I INNOVATE, WHAT IP RIGHTS DO I NEED TO TAKE INTO ACCOUNT?
You are working on an innovation and want to market it. However you are aware of the fact that doing business is not something you do in a vacuum. It goes without saying that you will want to find out who your competitors are, how the sales channels are set up and what the prices are like. Another very important step involves gathering information about Intellectual Property rights. It determines your position in the market as well as the scope of your business.
HOW CAN I PROTECT MY INNOVATION?
Innovation is one of your company's mainstays. It is essential, but costly, because the costs often come before the benefits. Fortunately you have found a gap in the market with your latest innovation. Commercial success beckons, so you want to protect your Intellectual Property. After all, your competitors are always watching you. But how do you go about successfully protecting your innovation?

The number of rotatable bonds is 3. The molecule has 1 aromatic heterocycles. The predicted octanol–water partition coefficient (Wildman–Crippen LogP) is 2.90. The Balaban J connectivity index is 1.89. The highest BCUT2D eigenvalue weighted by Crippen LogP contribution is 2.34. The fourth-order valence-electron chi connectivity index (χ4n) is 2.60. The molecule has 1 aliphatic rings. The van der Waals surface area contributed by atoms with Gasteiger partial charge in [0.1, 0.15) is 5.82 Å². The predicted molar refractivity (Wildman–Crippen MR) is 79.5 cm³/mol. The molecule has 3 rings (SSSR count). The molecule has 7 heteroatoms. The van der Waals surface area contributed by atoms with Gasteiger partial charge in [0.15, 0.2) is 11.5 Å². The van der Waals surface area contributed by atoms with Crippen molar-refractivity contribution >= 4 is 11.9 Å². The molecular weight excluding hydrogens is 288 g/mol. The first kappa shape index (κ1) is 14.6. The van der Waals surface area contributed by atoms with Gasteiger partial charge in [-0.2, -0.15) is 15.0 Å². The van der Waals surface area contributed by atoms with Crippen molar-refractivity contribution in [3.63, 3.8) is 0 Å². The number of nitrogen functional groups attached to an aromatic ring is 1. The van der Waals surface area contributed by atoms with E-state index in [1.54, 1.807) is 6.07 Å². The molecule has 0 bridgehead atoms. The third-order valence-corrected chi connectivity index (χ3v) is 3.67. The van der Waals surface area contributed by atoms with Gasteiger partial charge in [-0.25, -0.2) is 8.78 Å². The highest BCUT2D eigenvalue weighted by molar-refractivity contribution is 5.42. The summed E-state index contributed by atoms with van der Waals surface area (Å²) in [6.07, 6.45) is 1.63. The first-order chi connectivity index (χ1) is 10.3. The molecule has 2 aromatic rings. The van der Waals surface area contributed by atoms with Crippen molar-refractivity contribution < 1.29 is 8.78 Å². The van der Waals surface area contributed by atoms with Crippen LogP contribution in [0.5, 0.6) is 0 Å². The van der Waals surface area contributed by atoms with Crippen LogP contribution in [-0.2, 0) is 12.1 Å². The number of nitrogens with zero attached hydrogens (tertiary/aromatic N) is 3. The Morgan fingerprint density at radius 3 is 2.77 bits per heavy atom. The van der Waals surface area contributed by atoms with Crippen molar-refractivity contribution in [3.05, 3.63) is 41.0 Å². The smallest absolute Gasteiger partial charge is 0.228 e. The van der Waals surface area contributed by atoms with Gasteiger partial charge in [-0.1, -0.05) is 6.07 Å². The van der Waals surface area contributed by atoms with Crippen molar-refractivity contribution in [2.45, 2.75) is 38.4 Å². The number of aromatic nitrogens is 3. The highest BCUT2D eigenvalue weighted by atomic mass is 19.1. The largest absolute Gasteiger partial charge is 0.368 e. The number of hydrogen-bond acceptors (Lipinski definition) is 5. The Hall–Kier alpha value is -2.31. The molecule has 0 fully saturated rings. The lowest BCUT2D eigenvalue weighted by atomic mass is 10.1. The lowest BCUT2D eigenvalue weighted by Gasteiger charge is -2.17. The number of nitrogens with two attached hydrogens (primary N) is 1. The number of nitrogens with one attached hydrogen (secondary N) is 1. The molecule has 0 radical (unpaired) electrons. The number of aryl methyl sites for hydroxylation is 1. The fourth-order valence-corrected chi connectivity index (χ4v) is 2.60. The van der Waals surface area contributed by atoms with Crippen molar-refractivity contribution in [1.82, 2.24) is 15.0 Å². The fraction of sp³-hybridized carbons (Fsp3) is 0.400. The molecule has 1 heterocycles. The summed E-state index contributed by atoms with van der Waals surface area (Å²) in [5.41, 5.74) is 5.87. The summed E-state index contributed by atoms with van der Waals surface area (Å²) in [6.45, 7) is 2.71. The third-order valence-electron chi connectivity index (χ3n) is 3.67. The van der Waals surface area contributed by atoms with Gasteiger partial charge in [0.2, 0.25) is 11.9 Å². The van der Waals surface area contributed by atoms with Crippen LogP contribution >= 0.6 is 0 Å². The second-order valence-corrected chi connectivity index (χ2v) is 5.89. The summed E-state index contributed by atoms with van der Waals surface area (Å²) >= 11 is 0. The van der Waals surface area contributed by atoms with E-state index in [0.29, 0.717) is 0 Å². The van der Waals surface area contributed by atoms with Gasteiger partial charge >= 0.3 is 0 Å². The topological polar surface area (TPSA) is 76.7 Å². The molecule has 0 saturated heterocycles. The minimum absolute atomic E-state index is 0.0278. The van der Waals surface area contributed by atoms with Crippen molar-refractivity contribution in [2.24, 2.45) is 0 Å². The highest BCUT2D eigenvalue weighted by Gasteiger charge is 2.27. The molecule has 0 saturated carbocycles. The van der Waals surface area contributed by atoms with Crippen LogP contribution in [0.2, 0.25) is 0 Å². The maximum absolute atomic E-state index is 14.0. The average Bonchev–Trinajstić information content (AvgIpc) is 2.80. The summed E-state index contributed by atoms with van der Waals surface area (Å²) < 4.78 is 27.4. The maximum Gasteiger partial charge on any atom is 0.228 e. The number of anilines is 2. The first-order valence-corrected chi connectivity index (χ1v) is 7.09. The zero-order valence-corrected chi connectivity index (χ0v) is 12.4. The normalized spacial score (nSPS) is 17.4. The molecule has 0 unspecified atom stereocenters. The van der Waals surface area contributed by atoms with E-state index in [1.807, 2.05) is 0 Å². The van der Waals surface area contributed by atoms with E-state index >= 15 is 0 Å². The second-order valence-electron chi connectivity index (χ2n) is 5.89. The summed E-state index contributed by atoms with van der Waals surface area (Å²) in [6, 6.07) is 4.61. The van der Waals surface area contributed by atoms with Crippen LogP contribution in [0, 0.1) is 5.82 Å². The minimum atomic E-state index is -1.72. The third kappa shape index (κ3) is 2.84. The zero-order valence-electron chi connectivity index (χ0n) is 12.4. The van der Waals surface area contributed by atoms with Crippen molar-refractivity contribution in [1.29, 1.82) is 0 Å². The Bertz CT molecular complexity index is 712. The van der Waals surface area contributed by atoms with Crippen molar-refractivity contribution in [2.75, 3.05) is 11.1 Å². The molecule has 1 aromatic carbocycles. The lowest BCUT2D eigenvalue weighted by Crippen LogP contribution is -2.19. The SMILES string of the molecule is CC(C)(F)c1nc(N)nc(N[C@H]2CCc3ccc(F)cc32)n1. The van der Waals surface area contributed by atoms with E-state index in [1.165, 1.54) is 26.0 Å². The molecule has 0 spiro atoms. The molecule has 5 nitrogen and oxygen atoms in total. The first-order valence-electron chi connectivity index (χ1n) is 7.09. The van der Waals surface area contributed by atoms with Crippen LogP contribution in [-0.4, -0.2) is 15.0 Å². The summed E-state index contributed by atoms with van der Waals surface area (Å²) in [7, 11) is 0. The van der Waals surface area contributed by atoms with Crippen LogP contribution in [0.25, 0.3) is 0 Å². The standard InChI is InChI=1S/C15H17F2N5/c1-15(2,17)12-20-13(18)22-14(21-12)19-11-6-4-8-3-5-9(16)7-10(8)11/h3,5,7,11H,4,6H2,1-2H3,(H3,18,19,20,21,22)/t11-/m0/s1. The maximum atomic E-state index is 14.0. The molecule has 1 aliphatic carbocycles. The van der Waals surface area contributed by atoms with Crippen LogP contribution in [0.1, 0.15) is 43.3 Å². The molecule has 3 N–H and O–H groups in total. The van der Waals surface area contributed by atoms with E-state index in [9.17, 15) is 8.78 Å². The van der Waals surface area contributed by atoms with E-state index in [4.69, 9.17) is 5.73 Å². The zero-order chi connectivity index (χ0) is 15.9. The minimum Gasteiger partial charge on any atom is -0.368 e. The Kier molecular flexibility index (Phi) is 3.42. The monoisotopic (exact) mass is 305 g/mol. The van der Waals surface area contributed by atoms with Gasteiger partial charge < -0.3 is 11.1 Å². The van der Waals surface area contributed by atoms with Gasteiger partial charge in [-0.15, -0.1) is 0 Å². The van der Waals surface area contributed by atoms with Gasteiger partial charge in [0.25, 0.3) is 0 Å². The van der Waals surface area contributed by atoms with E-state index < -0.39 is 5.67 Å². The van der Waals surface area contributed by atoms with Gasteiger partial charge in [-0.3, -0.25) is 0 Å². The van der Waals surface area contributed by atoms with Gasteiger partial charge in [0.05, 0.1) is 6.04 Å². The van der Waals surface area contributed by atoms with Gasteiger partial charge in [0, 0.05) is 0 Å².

I AM BEING COPIED
Let us assume that you see a product at an exhibition which is very similar to the one you make or offer. Or you come across a Chinese manufacturer online who is offering your product at a much lower price. These are just some of the ways in which manufacturers find out that their product is being copied.
I AM ACCUSED OF INFRINGING
You receive a letter from one of your competitors full of strong language and legal threats. In that letter you are accused of infringing someone's Intellectual Property rights. You are ordered to cease all your commercial activities. If you do continue your work, then that can also have some very serious consequences. Failing to respond to the letter can lead to fines or court proceedings.
HAVE I MADE THE RIGHT CHOICES?
You have developed a nice IP rights portfolio in recent years. Nevertheless you are sometimes not quite sure whether it has been put together well, or whether you are using these rights in the most efficient manner. Your competitor should absolutely not be able to pull the rug from under that one key patent, but is that patent strong enough to resist? And what about those patents you obtained ten years ago? Should you continue to hold on to those, or are they now leading to unnecessary costs?